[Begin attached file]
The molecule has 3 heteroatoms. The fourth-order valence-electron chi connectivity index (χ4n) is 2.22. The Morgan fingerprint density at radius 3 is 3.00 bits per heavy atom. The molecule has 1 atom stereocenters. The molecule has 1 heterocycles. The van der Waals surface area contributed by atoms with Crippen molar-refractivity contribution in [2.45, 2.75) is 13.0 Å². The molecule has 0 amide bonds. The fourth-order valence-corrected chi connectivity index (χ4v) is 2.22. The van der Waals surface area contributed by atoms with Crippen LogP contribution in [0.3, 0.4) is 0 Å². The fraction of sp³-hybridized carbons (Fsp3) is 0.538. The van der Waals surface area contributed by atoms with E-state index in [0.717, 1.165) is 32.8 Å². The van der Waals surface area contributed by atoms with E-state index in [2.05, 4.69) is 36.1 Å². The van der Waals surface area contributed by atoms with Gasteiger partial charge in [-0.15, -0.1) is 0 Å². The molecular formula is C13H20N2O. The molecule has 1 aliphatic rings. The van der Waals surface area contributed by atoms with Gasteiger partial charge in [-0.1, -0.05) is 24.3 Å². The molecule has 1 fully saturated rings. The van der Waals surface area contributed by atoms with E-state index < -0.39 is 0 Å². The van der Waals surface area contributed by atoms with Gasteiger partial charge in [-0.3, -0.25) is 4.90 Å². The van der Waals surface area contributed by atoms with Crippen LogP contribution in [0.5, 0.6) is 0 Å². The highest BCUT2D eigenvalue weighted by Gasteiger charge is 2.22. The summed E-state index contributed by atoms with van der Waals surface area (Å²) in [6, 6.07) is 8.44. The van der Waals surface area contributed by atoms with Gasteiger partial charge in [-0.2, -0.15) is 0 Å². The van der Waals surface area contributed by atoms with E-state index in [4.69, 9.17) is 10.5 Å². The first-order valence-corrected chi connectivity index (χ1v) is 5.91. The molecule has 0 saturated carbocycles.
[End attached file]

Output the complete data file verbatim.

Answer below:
The molecule has 3 heteroatoms. The fourth-order valence-electron chi connectivity index (χ4n) is 2.22. The Morgan fingerprint density at radius 3 is 3.00 bits per heavy atom. The molecule has 1 atom stereocenters. The molecule has 1 heterocycles. The van der Waals surface area contributed by atoms with Crippen molar-refractivity contribution in [2.45, 2.75) is 13.0 Å². The molecule has 0 amide bonds. The fourth-order valence-corrected chi connectivity index (χ4v) is 2.22. The van der Waals surface area contributed by atoms with Crippen LogP contribution in [0.3, 0.4) is 0 Å². The fraction of sp³-hybridized carbons (Fsp3) is 0.538. The van der Waals surface area contributed by atoms with E-state index in [0.717, 1.165) is 32.8 Å². The van der Waals surface area contributed by atoms with E-state index in [2.05, 4.69) is 36.1 Å². The van der Waals surface area contributed by atoms with Gasteiger partial charge in [-0.15, -0.1) is 0 Å². The molecular formula is C13H20N2O. The molecule has 1 aliphatic rings. The van der Waals surface area contributed by atoms with Gasteiger partial charge in [-0.1, -0.05) is 24.3 Å². The molecule has 1 fully saturated rings. The van der Waals surface area contributed by atoms with E-state index < -0.39 is 0 Å². The van der Waals surface area contributed by atoms with Gasteiger partial charge in [-0.3, -0.25) is 4.90 Å². The van der Waals surface area contributed by atoms with Crippen LogP contribution in [0.5, 0.6) is 0 Å². The highest BCUT2D eigenvalue weighted by Gasteiger charge is 2.22. The summed E-state index contributed by atoms with van der Waals surface area (Å²) in [6, 6.07) is 8.44. The van der Waals surface area contributed by atoms with Gasteiger partial charge in [-0.2, -0.15) is 0 Å². The van der Waals surface area contributed by atoms with E-state index in [4.69, 9.17) is 10.5 Å². The first-order valence-corrected chi connectivity index (χ1v) is 5.91. The molecule has 0 saturated carbocycles.